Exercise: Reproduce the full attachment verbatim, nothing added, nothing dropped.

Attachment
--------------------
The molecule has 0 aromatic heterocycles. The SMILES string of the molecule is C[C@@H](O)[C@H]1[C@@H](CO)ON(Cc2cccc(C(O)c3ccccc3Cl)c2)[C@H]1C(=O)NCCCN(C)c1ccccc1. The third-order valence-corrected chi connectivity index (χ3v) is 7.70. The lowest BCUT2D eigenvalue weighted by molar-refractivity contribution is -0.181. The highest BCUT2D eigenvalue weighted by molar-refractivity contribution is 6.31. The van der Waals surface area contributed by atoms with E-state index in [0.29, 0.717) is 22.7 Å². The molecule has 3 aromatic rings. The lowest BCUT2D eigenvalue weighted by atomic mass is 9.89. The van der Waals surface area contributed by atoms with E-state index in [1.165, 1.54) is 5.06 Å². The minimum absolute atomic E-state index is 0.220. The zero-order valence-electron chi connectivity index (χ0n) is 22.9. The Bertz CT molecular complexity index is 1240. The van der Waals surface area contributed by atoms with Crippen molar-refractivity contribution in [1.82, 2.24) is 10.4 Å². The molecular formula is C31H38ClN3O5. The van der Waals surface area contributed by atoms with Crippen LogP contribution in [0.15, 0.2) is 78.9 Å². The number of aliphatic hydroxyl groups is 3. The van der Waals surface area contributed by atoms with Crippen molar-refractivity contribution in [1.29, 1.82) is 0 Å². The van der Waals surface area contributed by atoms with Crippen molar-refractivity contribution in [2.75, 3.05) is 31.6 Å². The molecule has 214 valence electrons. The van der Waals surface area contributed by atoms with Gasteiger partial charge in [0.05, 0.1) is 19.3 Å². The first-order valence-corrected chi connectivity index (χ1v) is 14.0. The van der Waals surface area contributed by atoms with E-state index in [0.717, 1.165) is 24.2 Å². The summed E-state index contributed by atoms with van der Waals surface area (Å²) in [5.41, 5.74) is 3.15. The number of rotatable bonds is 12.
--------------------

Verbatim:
The molecule has 0 aromatic heterocycles. The SMILES string of the molecule is C[C@@H](O)[C@H]1[C@@H](CO)ON(Cc2cccc(C(O)c3ccccc3Cl)c2)[C@H]1C(=O)NCCCN(C)c1ccccc1. The third-order valence-corrected chi connectivity index (χ3v) is 7.70. The lowest BCUT2D eigenvalue weighted by molar-refractivity contribution is -0.181. The highest BCUT2D eigenvalue weighted by molar-refractivity contribution is 6.31. The van der Waals surface area contributed by atoms with E-state index in [0.29, 0.717) is 22.7 Å². The molecule has 3 aromatic rings. The lowest BCUT2D eigenvalue weighted by atomic mass is 9.89. The van der Waals surface area contributed by atoms with E-state index in [1.165, 1.54) is 5.06 Å². The minimum absolute atomic E-state index is 0.220. The zero-order valence-electron chi connectivity index (χ0n) is 22.9. The Bertz CT molecular complexity index is 1240. The van der Waals surface area contributed by atoms with Crippen molar-refractivity contribution in [1.82, 2.24) is 10.4 Å². The molecular formula is C31H38ClN3O5. The van der Waals surface area contributed by atoms with Crippen LogP contribution in [0.15, 0.2) is 78.9 Å². The number of aliphatic hydroxyl groups is 3. The van der Waals surface area contributed by atoms with Crippen molar-refractivity contribution in [1.29, 1.82) is 0 Å². The van der Waals surface area contributed by atoms with Crippen molar-refractivity contribution in [2.75, 3.05) is 31.6 Å². The molecule has 214 valence electrons. The van der Waals surface area contributed by atoms with Gasteiger partial charge in [0.05, 0.1) is 19.3 Å². The first-order valence-corrected chi connectivity index (χ1v) is 14.0. The van der Waals surface area contributed by atoms with E-state index in [0.717, 1.165) is 24.2 Å². The summed E-state index contributed by atoms with van der Waals surface area (Å²) in [5.41, 5.74) is 3.15. The number of rotatable bonds is 12.